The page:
The Washington State Department of Transportation (WSDOT) is providing wetland mitigation at the confluence of Bear Creek and Evans Creek in the City of Redmond. This work is part of the Medina to SR 202: Eastside Transit and HOV Project.
WSDOT, the City of Redmond, and local watershed groups identified the Evans Creek mitigation site as an important wetland habitat area. The mitigation work will strengthen the local natural environment by improving the quality of wetland habitat. Improvements will mitigate for a loss in wetlands resulting from the construction of the Eastside project.
Why is WSDOT providing mitigation?
Through the environmental review process, WSDOT works to avoid, minimize and mitigate for all project effects. While we have avoided and minimized to the greatest practical extent, construction of the project will result in the loss of approximately 6.3 acres of wetlands in the Eastside project area. To mitigate for these wetland effects, WSDOT is providing improvements at the Evans Creek site.
What will the Evans Creek mitigation project include?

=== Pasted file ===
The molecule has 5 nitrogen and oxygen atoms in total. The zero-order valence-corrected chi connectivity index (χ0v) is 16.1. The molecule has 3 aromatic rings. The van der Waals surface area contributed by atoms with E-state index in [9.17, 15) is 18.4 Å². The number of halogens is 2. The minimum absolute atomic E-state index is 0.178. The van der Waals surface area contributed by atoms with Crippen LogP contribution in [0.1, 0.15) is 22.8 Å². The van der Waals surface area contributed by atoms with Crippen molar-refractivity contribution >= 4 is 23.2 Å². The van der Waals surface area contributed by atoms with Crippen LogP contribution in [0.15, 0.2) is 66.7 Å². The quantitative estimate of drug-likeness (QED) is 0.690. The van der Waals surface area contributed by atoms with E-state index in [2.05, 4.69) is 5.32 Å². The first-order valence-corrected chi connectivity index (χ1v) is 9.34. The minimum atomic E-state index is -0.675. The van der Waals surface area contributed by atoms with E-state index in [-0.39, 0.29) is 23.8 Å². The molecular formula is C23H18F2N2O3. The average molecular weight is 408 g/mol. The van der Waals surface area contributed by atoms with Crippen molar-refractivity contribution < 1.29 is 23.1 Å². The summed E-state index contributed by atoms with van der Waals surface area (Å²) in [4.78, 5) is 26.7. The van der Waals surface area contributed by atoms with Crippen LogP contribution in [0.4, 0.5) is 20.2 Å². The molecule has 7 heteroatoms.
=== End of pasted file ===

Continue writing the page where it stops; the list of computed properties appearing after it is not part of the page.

WSDOT is providing wetland mitigation of approximately 32 acres near the City of Redmond. This mitigation is occurring on land that was previously farmed. WSDOT will monitor this site and collect data on plants, wildlife, soil and water for up to 10 years to ensure the site is compatible with and contributes to the local ecosystem.
How have resource agencies and tribes been involved in this mitigation project?
The project team worked with resource agencies and tribes to identify the Evans Creek site. WSDOT worked with resource agencies and tribes through project design and continued to notify these stakeholders during work on the site.
A view of Evans Creek, looking east
What are the ecological benefits of the mitigation project?
Evans Creek and Bear Creek contain Cedar River, Issaquah and North Lake Washington Chinook salmon populations. In fact, Bear Creek has the highest abundance of Chinook salmon of all Northwest tributaries.
The Evans Creek mitigation site will support a variety of wetland plants and wildlife. Native plants will provide better habitat than the nonnative reed canarygrass that had taken over this area, and will improve water quality and benefit salmon and other species.
Native wetland plants include dogwood, salmonberry, willow, and native wetland grasses. Other native plant species include black cottonwood, red alder, Western red cedar, and Sitka spruce. The project also incorporated habitat enhancing features such as large and small woody debris.
What is the project timeline?
Work on the site began in summer 2012, and was completed in late 2013. WSDOT anticipates monitoring the site from 2014 to 2024.